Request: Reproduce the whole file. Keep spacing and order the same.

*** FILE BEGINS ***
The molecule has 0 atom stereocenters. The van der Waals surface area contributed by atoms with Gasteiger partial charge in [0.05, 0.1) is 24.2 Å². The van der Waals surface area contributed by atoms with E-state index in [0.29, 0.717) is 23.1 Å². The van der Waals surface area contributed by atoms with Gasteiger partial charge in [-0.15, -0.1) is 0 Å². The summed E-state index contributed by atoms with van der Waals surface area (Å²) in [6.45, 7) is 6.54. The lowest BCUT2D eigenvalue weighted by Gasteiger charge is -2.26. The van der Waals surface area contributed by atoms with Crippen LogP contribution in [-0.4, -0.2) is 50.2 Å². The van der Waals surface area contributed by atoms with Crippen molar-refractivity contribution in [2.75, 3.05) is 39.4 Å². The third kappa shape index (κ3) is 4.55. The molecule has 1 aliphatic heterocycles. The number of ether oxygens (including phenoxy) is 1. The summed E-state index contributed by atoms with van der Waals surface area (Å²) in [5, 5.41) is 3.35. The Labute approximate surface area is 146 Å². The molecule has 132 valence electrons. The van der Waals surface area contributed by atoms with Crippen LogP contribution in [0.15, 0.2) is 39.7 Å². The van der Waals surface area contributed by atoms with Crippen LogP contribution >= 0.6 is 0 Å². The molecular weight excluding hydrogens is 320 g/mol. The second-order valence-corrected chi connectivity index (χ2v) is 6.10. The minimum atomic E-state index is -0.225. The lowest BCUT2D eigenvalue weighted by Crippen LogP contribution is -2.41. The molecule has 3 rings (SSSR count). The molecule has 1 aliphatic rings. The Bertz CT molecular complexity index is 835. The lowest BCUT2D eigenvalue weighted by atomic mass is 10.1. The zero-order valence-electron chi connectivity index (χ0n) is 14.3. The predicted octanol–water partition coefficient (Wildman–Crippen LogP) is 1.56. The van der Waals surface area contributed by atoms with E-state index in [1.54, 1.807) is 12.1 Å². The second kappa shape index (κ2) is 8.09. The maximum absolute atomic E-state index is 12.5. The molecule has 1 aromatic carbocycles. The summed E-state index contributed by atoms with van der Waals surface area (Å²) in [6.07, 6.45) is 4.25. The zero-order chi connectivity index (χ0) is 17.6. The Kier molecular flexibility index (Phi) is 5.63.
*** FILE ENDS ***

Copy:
The molecule has 0 atom stereocenters. The van der Waals surface area contributed by atoms with Gasteiger partial charge in [0.05, 0.1) is 24.2 Å². The van der Waals surface area contributed by atoms with E-state index in [0.29, 0.717) is 23.1 Å². The van der Waals surface area contributed by atoms with Gasteiger partial charge in [-0.15, -0.1) is 0 Å². The summed E-state index contributed by atoms with van der Waals surface area (Å²) in [6.45, 7) is 6.54. The lowest BCUT2D eigenvalue weighted by Gasteiger charge is -2.26. The van der Waals surface area contributed by atoms with Crippen LogP contribution in [-0.4, -0.2) is 50.2 Å². The van der Waals surface area contributed by atoms with Crippen molar-refractivity contribution in [2.75, 3.05) is 39.4 Å². The third kappa shape index (κ3) is 4.55. The molecule has 1 aliphatic heterocycles. The number of ether oxygens (including phenoxy) is 1. The summed E-state index contributed by atoms with van der Waals surface area (Å²) in [5, 5.41) is 3.35. The Labute approximate surface area is 146 Å². The molecule has 132 valence electrons. The van der Waals surface area contributed by atoms with Crippen LogP contribution in [0.15, 0.2) is 39.7 Å². The van der Waals surface area contributed by atoms with Crippen LogP contribution >= 0.6 is 0 Å². The molecular weight excluding hydrogens is 320 g/mol. The second-order valence-corrected chi connectivity index (χ2v) is 6.10. The minimum atomic E-state index is -0.225. The lowest BCUT2D eigenvalue weighted by Crippen LogP contribution is -2.41. The molecule has 3 rings (SSSR count). The molecule has 1 aliphatic rings. The Bertz CT molecular complexity index is 835. The lowest BCUT2D eigenvalue weighted by atomic mass is 10.1. The zero-order valence-electron chi connectivity index (χ0n) is 14.3. The predicted octanol–water partition coefficient (Wildman–Crippen LogP) is 1.56. The van der Waals surface area contributed by atoms with E-state index in [1.54, 1.807) is 12.1 Å². The second kappa shape index (κ2) is 8.09. The maximum absolute atomic E-state index is 12.5. The molecule has 1 aromatic carbocycles. The summed E-state index contributed by atoms with van der Waals surface area (Å²) in [6.07, 6.45) is 4.25. The zero-order chi connectivity index (χ0) is 17.6. The Kier molecular flexibility index (Phi) is 5.63.